We are deeply saddened at the passing of Susan Rees, a great builder of the Coalition on Human Needs who served as Executive Director from 1983 to 1991.
We are so grateful Susan’s family has suggested contributions be made to CHN in Susan’s memory to continue the fight for justice.
If you would like to contribute to honor Susan Rees, please use the form below and email Radha Rath at email@example.com to let us know you are contributing in Susan’s memory.
You may also contribute by mail at the following address: Coalition on Human Needs, 1825 K Street, NW, Suite 411, Washington, DC 20006.
Tell the Senate: Pass COVID relief now.
Tell the Senate:
“The House passed essential COVID-19 relief legislation on Saturday. Now, we need the Senate to act swiftly. Millions of families are struggling to make ends meet during the pandemic, and states, schools and local governments need our help to ensure they have the resources to keep our communities safe.”
The House voted on Saturday to send the $1.9 trillion pandemic relief package to the Senate.We are getting closer to sending much needed relief to struggling families and cash-strapped states.
Now, we need the Senate to act. There is no margin of error in the Senate.
Write to your U.S. Senators right now, urging them to pass this $1.9 trillion pandemic relief package, which will provide aid to millions of U.S. households―to put more money in the pockets of low- and no-income families, cut childhood poverty in half and protect families against eviction and hunger.
There are new reports that some Senators are backing off of their commitment to provide essential aid to states, schools and local governments—money that’s urgently needed to continue to provide essential services during and beyond the pandemic.
President Biden’s $1.9 trillion federal stimulus bill contains $350 billion in relief for state and local governments, plus $170 billion for education. These funds will play a critical role for dozens of states that have hemorrhaged tax revenue during the pandemic recession. Alaska, for instance, saw state revenues fall by more than 42% during the pandemic. And it is needed to allow schools to open safely, with the extra help children will need if they’ve fallen behind.
The bill, passed by the U.S. House, provides truly important help where it is most needed. It would extend jobless benefits, provide substantial increases to the Child Tax Credit and EITC—which would cut childhood poverty nearly in half—fund housing and nutrition aid, provide $1,400 direct payments to people throughout our country, fund vaccine distribution, prevent child care providers from shutting down permanently, expand health care, and much more.
This direct aid to people, families and communities is critical to helping those struggling from loss of income, and it’s critical to getting us through this deadly pandemic.
While the House measure extends unemployment benefits, we need it to go further. Millions of families throughout our country are facing the dire circumstances of losing a job through no fault of their own. The House bill lets jobless benefits expire at the end of August. Economists know that’s not enough time, and worse, Congress will be in recess and unable to extend benefits in a timely way. Together, we need to make sure Congress extends this essential lifeline to at least early October.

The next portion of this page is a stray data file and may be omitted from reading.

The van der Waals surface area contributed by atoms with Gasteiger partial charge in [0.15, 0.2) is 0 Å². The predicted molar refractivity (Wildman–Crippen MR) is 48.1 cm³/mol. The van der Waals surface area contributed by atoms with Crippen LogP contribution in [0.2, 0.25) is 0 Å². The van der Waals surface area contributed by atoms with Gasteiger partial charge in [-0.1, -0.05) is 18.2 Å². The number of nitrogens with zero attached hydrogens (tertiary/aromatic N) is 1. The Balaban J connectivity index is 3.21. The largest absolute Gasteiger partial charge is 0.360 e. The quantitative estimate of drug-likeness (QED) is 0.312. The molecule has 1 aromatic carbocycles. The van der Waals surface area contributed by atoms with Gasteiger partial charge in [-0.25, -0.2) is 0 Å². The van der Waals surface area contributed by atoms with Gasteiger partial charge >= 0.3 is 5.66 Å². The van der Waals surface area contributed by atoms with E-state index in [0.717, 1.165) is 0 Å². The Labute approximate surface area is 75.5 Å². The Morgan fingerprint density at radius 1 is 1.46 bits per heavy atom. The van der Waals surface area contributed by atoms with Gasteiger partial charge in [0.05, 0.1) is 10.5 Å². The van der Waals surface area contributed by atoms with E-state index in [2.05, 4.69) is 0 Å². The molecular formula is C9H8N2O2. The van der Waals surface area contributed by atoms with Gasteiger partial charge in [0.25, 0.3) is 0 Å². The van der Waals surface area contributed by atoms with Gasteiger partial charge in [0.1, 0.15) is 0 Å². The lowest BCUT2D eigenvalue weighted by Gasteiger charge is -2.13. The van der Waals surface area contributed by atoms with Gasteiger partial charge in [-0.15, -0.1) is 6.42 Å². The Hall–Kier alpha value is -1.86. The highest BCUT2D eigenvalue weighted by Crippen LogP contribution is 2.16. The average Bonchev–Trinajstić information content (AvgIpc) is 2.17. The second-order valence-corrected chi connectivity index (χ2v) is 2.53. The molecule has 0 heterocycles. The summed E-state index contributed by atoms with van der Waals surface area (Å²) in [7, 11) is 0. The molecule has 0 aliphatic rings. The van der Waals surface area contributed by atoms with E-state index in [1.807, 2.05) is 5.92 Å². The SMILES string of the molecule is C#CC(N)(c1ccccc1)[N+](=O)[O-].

The we’re-still-counting-votes-and-COVID-cases edition. Even as a record number of Americans cast ballots in Tuesday’s election, COVID-19 cases in the U.S. reached staggering levels. For the first time, we surpassed 100,000 new cases in a single day. Case levels have reached alarming new records in recent days as outbreaks continue to grow across the country. Weekly infection rates reached record levels in nearly half the country in late October. Oklahoma, Kansas, and North Dakota are among the states struggling to handle the onslaught of cases amid shortages of both nurses – who themselves are infected or in quarantine – and ICU beds.
Meanwhile, economists are warning of a “double dip” recession in the coming months, caused by the surge in infections. But there could be a hint of good news on the horizon. This week, in a post-election reversal, Senate Majority Leader Mitch McConnell said the Senate will take up a COVID-19 relief package when it returns for its lame-duck session. We don’t know how serious McConnell is or how robust the package will be, but McConnell did open the door to the possibility that it will include aid for state and local governments – urgently needed so that governments can continue to provide essential services, and to prevent further layoffs of government workers, which in turn would cause further damage to the economy.
The number of new COVID-19 cases reported in the U.S. on November 5. This was one day after the number of daily cases first exceeded 100,000, and marked a 54% increase from two weeks earlier. Tweet this.
More than 800
The average number of COVID-19 deaths per day in the U.S. in early November. That’s below the spring peak, but much higher than in early July. Tweet this.
Proportion of tenants not caught up on rent, as surveyed from October 14-26 (8.4 million people). More than one in five people in households where someone lost work income is behind in rent.
The number of eviction filings in 24 cities tracked by Princeton University’s Eviction Lab since March. Currently, a moratorium prevents actual evictions, but landlords may still proceed with filings. In Maryland, “hundreds” of eviction filings were submitted in court by Westminster Management, part owned by Trump son-in-law and advisor Jared Kushner. Westminster adds court fees to the rent owed when the notices are filed.